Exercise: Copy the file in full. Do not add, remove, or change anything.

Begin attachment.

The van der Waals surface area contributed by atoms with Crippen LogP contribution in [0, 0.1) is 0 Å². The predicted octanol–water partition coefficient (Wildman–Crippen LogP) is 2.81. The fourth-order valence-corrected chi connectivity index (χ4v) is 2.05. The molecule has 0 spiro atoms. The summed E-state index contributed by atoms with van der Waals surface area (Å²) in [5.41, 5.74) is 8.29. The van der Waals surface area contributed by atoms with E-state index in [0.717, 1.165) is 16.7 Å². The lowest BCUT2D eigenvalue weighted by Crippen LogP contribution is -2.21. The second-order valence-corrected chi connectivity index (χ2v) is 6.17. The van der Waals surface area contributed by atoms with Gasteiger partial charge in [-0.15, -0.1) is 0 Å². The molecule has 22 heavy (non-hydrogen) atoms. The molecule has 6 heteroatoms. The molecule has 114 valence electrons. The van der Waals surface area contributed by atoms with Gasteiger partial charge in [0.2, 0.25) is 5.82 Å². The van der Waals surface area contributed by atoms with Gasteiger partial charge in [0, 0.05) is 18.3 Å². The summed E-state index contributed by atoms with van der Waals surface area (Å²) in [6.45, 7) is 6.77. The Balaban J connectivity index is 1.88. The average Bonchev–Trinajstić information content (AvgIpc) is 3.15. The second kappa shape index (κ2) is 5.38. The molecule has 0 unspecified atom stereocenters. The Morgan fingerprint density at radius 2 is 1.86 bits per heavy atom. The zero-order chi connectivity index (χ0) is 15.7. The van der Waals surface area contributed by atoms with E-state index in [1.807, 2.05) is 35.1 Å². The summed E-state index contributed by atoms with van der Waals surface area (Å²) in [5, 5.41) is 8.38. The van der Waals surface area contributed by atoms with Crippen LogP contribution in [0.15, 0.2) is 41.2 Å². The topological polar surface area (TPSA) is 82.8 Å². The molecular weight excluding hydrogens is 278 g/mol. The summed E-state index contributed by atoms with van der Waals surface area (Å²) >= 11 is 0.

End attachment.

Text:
The van der Waals surface area contributed by atoms with Crippen LogP contribution in [0, 0.1) is 0 Å². The predicted octanol–water partition coefficient (Wildman–Crippen LogP) is 2.81. The fourth-order valence-corrected chi connectivity index (χ4v) is 2.05. The molecule has 0 spiro atoms. The summed E-state index contributed by atoms with van der Waals surface area (Å²) in [5.41, 5.74) is 8.29. The van der Waals surface area contributed by atoms with E-state index in [0.717, 1.165) is 16.7 Å². The lowest BCUT2D eigenvalue weighted by Crippen LogP contribution is -2.21. The second-order valence-corrected chi connectivity index (χ2v) is 6.17. The van der Waals surface area contributed by atoms with Gasteiger partial charge in [-0.15, -0.1) is 0 Å². The molecule has 22 heavy (non-hydrogen) atoms. The molecule has 6 heteroatoms. The molecule has 114 valence electrons. The van der Waals surface area contributed by atoms with Gasteiger partial charge in [0.2, 0.25) is 5.82 Å². The van der Waals surface area contributed by atoms with Gasteiger partial charge in [0, 0.05) is 18.3 Å². The summed E-state index contributed by atoms with van der Waals surface area (Å²) in [6.45, 7) is 6.77. The Balaban J connectivity index is 1.88. The average Bonchev–Trinajstić information content (AvgIpc) is 3.15. The second kappa shape index (κ2) is 5.38. The molecule has 0 unspecified atom stereocenters. The Morgan fingerprint density at radius 2 is 1.86 bits per heavy atom. The zero-order chi connectivity index (χ0) is 15.7. The van der Waals surface area contributed by atoms with E-state index in [1.807, 2.05) is 35.1 Å². The summed E-state index contributed by atoms with van der Waals surface area (Å²) in [5, 5.41) is 8.38. The van der Waals surface area contributed by atoms with Crippen LogP contribution in [0.15, 0.2) is 41.2 Å². The topological polar surface area (TPSA) is 82.8 Å². The molecular weight excluding hydrogens is 278 g/mol. The summed E-state index contributed by atoms with van der Waals surface area (Å²) >= 11 is 0.